I'm interested in the idea of prayerlessness or "dryness" as it has been used in church and in discussions of things spiritual. The usual response is to be somewhat critical and to take onesself or others to task for not praying enough, or not praying "from the heart." Perhaps in a tactful way, but still, to extol the lives of those "prayer warriors," to quote familiar maxims- "the family that prays together stays together," "prayer is the best medicine."
I'm wondering if these kinds of responses don't deserve the indignant outburst or surreptitious snicker behind the hand that might be more common if we weren't so worried about not appearing unspiritual. Should I really just expect myself to be able to plow on through, get on my knees, put together words day after day in some way that seems to me increasingly vapid- yet all unto God? Do we really need that kind of prayer?
What is the most honest response I can have to a lack of desire to pray?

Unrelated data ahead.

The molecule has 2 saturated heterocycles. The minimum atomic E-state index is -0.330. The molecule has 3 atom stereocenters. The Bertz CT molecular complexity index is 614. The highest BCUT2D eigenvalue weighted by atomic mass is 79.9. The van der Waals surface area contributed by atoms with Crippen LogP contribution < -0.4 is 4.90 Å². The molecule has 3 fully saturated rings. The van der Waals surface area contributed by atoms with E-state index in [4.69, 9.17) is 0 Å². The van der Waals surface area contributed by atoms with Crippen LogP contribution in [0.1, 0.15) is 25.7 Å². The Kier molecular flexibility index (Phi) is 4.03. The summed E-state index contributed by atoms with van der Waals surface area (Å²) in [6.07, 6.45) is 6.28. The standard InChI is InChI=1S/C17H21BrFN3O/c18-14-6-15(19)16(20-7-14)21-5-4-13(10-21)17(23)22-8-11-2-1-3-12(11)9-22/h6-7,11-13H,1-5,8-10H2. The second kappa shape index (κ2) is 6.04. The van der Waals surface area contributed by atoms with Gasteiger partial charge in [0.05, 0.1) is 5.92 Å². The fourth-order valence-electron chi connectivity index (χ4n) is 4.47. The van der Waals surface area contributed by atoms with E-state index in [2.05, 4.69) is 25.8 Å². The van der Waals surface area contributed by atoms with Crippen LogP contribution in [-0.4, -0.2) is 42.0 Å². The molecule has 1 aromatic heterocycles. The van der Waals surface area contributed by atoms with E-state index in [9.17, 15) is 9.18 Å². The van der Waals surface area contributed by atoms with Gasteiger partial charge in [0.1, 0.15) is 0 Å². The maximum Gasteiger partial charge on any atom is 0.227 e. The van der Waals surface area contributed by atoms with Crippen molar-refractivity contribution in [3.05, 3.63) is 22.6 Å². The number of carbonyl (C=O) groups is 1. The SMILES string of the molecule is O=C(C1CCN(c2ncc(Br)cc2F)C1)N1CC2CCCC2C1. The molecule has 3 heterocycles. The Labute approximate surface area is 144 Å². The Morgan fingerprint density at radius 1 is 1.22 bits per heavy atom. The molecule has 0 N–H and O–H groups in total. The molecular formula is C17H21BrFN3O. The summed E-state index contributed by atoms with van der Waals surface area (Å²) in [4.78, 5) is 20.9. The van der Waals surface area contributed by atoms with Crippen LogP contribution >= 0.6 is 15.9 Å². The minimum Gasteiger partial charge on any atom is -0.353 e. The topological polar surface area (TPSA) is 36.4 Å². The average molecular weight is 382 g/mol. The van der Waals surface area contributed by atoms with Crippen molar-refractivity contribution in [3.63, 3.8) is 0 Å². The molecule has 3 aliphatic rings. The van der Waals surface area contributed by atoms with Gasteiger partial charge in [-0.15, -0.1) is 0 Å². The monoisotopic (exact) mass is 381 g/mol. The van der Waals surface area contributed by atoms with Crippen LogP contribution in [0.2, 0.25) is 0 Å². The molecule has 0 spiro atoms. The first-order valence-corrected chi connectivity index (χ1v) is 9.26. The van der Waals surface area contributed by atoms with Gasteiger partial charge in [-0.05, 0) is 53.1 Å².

What if I, quite simply, didn't pray?
He maketh darkness his covert. What? God does not dwell in houses made by human hands. Why should I expect to continue to feel "in the presence of God" when what my eyes are increasingly fixed on my ability to form words correctly, on the appropriate-ness of my prayer, on the frequency of my prayer, on how acceptable my prayer is to its listeners, on my willingness and desire to pray? On the fabrications and forms of the visible and sensory which, while they go a certain distance in orienting me toward the Unkowable, can't really bridge the gap.
Could my words become fewer and fewer, until blessedly, the burden of hurling requests and soulful declarations skyward, hoping desperately that they please God and echo his will, disappears and the darkness of Him who transcends these things surrounds me and says simply "Ssshhh..."
We could try to counter this prayerlessness with Scripture based admonitions and examples of people more spiritual than ourselves. But what if non-prayer is, more often than we think, the most God-oriented prayer we have?